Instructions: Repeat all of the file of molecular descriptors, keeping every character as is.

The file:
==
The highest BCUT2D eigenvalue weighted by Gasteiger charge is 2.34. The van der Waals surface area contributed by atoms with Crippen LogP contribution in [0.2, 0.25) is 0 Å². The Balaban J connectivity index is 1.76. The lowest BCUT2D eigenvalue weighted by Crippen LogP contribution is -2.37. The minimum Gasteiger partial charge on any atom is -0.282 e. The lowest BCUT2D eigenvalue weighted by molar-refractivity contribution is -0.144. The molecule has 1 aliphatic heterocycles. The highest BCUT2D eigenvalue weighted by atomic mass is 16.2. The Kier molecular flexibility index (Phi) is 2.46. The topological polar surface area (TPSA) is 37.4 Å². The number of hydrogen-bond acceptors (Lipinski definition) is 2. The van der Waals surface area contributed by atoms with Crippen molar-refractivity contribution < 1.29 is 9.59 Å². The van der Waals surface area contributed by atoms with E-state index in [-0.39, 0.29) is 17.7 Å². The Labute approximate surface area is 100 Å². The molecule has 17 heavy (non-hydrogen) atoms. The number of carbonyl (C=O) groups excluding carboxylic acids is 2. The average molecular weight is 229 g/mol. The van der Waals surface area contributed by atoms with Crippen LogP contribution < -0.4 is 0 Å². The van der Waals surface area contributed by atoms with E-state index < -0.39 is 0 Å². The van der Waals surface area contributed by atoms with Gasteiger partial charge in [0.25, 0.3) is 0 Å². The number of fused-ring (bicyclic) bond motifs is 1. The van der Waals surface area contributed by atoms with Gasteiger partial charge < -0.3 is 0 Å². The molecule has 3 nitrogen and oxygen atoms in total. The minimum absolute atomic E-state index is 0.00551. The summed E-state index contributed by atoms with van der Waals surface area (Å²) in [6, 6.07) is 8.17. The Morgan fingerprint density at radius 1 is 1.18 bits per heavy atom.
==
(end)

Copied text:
The highest BCUT2D eigenvalue weighted by Gasteiger charge is 2.34. The van der Waals surface area contributed by atoms with Crippen LogP contribution in [0.2, 0.25) is 0 Å². The Balaban J connectivity index is 1.76. The lowest BCUT2D eigenvalue weighted by Crippen LogP contribution is -2.37. The minimum Gasteiger partial charge on any atom is -0.282 e. The lowest BCUT2D eigenvalue weighted by molar-refractivity contribution is -0.144. The molecule has 1 aliphatic heterocycles. The highest BCUT2D eigenvalue weighted by atomic mass is 16.2. The Kier molecular flexibility index (Phi) is 2.46. The topological polar surface area (TPSA) is 37.4 Å². The number of hydrogen-bond acceptors (Lipinski definition) is 2. The van der Waals surface area contributed by atoms with Crippen molar-refractivity contribution < 1.29 is 9.59 Å². The van der Waals surface area contributed by atoms with E-state index in [-0.39, 0.29) is 17.7 Å². The Labute approximate surface area is 100 Å². The molecule has 17 heavy (non-hydrogen) atoms. The number of carbonyl (C=O) groups excluding carboxylic acids is 2. The average molecular weight is 229 g/mol. The van der Waals surface area contributed by atoms with Crippen LogP contribution < -0.4 is 0 Å². The van der Waals surface area contributed by atoms with E-state index < -0.39 is 0 Å². The van der Waals surface area contributed by atoms with Gasteiger partial charge in [0.25, 0.3) is 0 Å². The number of fused-ring (bicyclic) bond motifs is 1. The van der Waals surface area contributed by atoms with Gasteiger partial charge < -0.3 is 0 Å². The molecule has 3 nitrogen and oxygen atoms in total. The minimum absolute atomic E-state index is 0.00551. The summed E-state index contributed by atoms with van der Waals surface area (Å²) in [6, 6.07) is 8.17. The Morgan fingerprint density at radius 1 is 1.18 bits per heavy atom.